Is Aviation In Singapore Flying In The Right Direction?

Aviation F16s

Serving in the Republic of Singapore Air Force (RSAF) as a Flight Line Crew (FLC) and Dedicated Crew Chief (DCC), I have developed a fascination for aviation and in particular, military aviation. I had the opportunity to work on the Lockheed Martin-manufactured F-16 Fighting Falcon Block 52 D+ fighter jet. Apart from getting myself acquainted with the ins and outs of the jet, refueling the jet encompassed a small albeit important part of my duties. Aviation is certainly an energy-intensive industry.

The sheer force with which an engine afterburner can provide sufficient thrust for flight coupled with the fact that the F16 travels at supersonic speeds to allow pilots to withstand forces as great as 9Gs, are a testament to the forces the F16 can both exert and withstand.

I started to wonder, however, just how energy-intensive is the aviation industry in general? Are there regulations in place to ensure energy efficiency in the industry? What progress has engineering made to allow the use of cleaner fuels by planes?

Singapore Airlines, our nation airline, has committed1 to undertaking energy-saving practices to “reduce fuel consumption and emissions include various initiatives such as flight operations enhancements, engineering performance and maintenance improvements, and weight saving measures.”

Legislation can also be enacted to ensure compliance on the part of transport operators. Airport service operators can be required to meet different minimum energy efficiency standards before being qualified as transport facility operators, for instance. In Singapore, the Energy Conservation (Transport Facility Operators) Order 20132 puts this to effect.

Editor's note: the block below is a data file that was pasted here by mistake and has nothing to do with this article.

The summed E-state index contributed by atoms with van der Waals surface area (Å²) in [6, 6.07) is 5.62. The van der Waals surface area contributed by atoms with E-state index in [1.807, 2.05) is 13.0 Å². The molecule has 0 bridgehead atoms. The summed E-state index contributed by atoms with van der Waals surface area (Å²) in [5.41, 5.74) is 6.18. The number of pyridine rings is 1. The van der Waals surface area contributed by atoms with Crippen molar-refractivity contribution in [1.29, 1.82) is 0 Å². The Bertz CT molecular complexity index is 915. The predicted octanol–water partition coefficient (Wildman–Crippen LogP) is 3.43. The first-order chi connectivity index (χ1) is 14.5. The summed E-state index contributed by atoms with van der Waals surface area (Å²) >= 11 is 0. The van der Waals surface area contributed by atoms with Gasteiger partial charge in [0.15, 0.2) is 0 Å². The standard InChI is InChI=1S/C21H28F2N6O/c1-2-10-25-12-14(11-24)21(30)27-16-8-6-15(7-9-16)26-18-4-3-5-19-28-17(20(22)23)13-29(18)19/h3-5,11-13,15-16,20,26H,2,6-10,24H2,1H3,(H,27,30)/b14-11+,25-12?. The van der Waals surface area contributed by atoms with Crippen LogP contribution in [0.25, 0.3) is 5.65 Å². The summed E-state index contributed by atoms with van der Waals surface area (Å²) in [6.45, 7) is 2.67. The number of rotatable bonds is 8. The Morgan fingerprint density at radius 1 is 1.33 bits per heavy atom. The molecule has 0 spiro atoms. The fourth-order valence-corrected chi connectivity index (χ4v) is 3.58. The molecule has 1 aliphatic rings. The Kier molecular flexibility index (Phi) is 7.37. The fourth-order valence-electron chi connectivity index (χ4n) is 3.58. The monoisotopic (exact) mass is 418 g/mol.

In 2006, the Ministry of Trade and Industry reported3 that Singapore, in spite of being an aviation hub, has “energy intensity is roughly on par for an economy of its level of development.”

Questions remain. I look forward to seeking these answers in the near future.

References:

[1] Singapore Airlines. (2012). Environmental Report 2011/2012. Singapore: Singapore Airlines. Retrieved from http://www.singaporeair.com/pdf/media-centre/report2012.pdf.

[2] Energy Conservation (Transport Facility Operators) Order 2013.

[3] Ministry of Trade and Industry. (2006). Economic Survey of Singapore 3rd Quarter 2006. Singapore: Government of Singapore. Retrieved from http://www.mti.gov.sg/ResearchRoom/Documents/app.mti.gov.sg/data/article/5901/doc/ESS_2006Q3_EnergyIntensity.pdf.